I was inspired to think of the High Holidays as a 60 day process of personal transformation by the late Alan Lew, rabbi, poet and mystical teacher. He articulates this practices in his last book, This is Real and You are Completely Unprepared:

“This dance that begins on Tisha b’Av and ends on Sukkot…stands for the journey the soul is always on. It is a map, drawn by the soul, of the journey it must take, the journey it is already taking.The journey I will describe in these pages is one of self-discovery, spiritual discpline, self-forgiveness, and spiritual evolution. It is the snapshot the Jewish people pull out every autumn of the journey all human beings must make across this world: the journey from Tisha b’Av to Sukkot, from Rosh Hashanah to Yom Kippur, from birth to death and back to renewal again. Seeing yourself in this snapshot will help you chart the course of your own spiritual evolution. Every soul needs to express itself. Every heart needs to crack itself open. Every one of us needs to move from anger to healing, from denial to consciousness, from boredom to renewal. These needs did not arise yesterday. They are among the most ancient of human yearnings, and they are fully expressed in the pageantry and ritual of the Days of Awe, in the great journey we make between Rosh Hashanah and Yom Kippur….It became clear that this was a process that never ended, that rather it stretched out to the infinite horizon… The business of transformation was going on all the time. It never stopped. The two-month period in question was merely a time when we focused on it, when we gave form to something invisible that lay dormant yet was possible to awaken at every moment of our lives.”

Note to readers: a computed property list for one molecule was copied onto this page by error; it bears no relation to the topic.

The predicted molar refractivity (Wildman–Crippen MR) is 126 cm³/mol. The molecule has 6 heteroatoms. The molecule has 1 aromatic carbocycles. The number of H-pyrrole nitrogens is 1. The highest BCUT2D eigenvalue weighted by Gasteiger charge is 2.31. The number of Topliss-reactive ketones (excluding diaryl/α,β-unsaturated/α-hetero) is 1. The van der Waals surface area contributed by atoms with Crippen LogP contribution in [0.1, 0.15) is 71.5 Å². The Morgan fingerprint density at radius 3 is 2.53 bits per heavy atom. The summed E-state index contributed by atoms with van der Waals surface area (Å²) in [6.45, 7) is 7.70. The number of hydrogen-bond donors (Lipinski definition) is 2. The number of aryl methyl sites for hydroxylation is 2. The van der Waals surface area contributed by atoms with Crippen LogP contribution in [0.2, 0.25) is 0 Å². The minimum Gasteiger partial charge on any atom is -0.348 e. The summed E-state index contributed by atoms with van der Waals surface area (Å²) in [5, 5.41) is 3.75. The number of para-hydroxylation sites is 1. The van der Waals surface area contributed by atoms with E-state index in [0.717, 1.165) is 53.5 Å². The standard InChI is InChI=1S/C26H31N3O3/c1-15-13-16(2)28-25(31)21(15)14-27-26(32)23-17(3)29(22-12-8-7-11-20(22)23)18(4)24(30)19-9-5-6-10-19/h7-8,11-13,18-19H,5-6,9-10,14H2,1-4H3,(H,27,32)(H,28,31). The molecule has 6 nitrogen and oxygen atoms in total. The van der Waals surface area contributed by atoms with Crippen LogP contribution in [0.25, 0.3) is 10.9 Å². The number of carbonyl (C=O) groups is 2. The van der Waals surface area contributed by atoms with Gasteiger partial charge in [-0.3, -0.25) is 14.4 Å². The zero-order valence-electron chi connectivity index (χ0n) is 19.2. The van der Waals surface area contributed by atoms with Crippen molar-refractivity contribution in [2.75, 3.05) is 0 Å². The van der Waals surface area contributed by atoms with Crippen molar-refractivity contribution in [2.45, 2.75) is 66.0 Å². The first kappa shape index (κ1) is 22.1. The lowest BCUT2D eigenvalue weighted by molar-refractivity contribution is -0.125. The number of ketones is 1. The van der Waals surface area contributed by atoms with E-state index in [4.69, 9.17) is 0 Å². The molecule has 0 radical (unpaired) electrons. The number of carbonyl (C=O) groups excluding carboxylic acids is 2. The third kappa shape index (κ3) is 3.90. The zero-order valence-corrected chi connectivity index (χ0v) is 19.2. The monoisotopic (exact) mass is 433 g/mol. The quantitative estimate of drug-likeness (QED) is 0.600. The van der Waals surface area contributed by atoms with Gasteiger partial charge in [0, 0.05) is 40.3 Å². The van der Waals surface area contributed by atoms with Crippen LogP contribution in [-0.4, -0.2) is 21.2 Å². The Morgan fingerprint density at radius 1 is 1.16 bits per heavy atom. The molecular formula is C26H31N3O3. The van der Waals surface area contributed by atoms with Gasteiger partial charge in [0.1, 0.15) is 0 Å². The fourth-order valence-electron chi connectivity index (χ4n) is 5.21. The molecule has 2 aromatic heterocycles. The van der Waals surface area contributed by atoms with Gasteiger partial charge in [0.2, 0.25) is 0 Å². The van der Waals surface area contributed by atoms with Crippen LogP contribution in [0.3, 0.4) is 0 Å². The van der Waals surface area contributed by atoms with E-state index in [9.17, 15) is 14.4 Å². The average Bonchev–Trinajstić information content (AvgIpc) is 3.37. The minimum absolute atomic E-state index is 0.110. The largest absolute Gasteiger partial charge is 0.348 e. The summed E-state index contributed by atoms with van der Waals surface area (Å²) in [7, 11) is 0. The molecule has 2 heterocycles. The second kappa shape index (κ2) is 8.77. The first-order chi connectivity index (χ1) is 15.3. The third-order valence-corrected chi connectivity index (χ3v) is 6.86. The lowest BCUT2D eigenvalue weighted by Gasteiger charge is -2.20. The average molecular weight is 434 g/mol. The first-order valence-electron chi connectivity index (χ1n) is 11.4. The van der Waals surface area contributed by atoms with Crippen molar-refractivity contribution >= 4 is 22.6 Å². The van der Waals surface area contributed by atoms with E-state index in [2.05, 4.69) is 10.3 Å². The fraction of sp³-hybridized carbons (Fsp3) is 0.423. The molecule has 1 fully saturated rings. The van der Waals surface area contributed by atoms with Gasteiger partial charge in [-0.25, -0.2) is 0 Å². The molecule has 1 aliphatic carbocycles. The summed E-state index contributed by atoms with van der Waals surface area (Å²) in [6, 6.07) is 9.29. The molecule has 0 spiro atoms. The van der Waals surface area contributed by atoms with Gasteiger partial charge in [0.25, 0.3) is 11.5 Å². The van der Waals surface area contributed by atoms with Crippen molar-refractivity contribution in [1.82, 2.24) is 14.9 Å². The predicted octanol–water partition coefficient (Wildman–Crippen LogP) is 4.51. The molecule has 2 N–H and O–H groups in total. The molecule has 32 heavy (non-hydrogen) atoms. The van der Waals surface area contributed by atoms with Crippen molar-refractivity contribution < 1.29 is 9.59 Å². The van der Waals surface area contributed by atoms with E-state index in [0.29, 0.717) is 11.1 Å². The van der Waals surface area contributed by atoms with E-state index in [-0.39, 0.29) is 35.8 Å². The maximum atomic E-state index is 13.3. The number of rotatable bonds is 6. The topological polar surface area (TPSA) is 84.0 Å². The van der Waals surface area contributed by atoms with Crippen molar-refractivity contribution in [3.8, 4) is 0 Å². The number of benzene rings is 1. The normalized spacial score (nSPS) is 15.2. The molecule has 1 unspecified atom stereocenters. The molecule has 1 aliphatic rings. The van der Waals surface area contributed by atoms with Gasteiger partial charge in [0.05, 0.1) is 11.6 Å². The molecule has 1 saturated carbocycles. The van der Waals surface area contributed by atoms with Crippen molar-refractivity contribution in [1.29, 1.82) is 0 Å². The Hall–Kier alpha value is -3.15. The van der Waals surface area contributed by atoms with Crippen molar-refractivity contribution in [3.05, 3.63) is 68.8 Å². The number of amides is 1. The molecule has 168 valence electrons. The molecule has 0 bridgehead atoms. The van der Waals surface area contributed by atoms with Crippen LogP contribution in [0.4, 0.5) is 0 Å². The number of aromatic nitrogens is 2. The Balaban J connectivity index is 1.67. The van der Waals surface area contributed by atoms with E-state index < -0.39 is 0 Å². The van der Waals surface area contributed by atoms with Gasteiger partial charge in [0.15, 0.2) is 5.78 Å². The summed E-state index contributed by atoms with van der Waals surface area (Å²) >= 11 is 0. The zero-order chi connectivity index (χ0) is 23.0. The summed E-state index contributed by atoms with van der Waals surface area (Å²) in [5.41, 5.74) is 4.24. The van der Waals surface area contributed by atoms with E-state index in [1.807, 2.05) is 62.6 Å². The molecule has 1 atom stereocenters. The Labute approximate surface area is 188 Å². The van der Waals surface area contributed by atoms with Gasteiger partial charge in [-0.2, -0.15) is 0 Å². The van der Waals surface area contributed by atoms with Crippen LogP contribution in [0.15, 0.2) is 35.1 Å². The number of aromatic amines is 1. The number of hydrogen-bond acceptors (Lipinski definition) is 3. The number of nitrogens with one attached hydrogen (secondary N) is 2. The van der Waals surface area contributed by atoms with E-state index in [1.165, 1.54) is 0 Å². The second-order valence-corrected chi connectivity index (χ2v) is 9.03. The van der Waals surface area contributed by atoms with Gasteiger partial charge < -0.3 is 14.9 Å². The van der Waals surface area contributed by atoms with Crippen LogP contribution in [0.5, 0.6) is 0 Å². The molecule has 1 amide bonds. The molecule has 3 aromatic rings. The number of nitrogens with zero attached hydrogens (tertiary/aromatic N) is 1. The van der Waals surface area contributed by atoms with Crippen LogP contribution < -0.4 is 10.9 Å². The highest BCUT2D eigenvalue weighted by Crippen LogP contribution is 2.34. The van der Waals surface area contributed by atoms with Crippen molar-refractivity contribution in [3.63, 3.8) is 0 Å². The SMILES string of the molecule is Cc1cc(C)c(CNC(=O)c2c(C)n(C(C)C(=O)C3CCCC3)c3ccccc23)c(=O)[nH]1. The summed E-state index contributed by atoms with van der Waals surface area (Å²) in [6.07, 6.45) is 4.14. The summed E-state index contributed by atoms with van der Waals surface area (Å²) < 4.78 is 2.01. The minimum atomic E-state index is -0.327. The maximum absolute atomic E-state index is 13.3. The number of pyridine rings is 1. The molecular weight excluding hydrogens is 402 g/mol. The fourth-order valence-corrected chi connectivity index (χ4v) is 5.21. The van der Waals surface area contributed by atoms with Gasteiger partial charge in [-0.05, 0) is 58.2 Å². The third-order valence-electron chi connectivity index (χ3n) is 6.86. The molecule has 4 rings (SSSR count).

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“At the year’s turn,
in the days between,

we step away
from what we know

into the spaces
we cannot yet name.

Slowly the edges
begin to yield,

the hard places

the gate to forgiveness

—Marcia Falk,
The Days Between

“In our lives we are all ceaseless time travelers as we move from moment to moment, event to event. But the maps of time are hard to attain and even harder to read. Many of us find ourselves seeming to stand still in our lives and yet time whizzes by until approach our end of days.

“The Jewish people, perhaps because we have done so much traveling in space, have developed a map for traveling in time. Called the “festival cycle,” this map has it origins in the Torah and has continued to develop and change even in our era. The special days of the festival cycle are not random moments scattered over the year, but purposeful occurrences that draw their power from multiple sources – the natural world and its seasons, myth, religious traditions, folk customs, and decisive historical events in the life of our people. As such, the festivals operate on several levels at one and the same time, and hence can serve as a guide for travelers moving through the several dimensions of existence. One can also say that the festivals act as a lodgings for travelers making their way through the year. These festival inns are special accommodations not solely for the rest or retreat from the world, but also places to halt and take our bearings to make sure we are traveling and not just going around in circles. These are inns not for sleeping but rather for awakening from obliviousness.”

—Rabbi Michael Strassfeld,
Jewish Holidays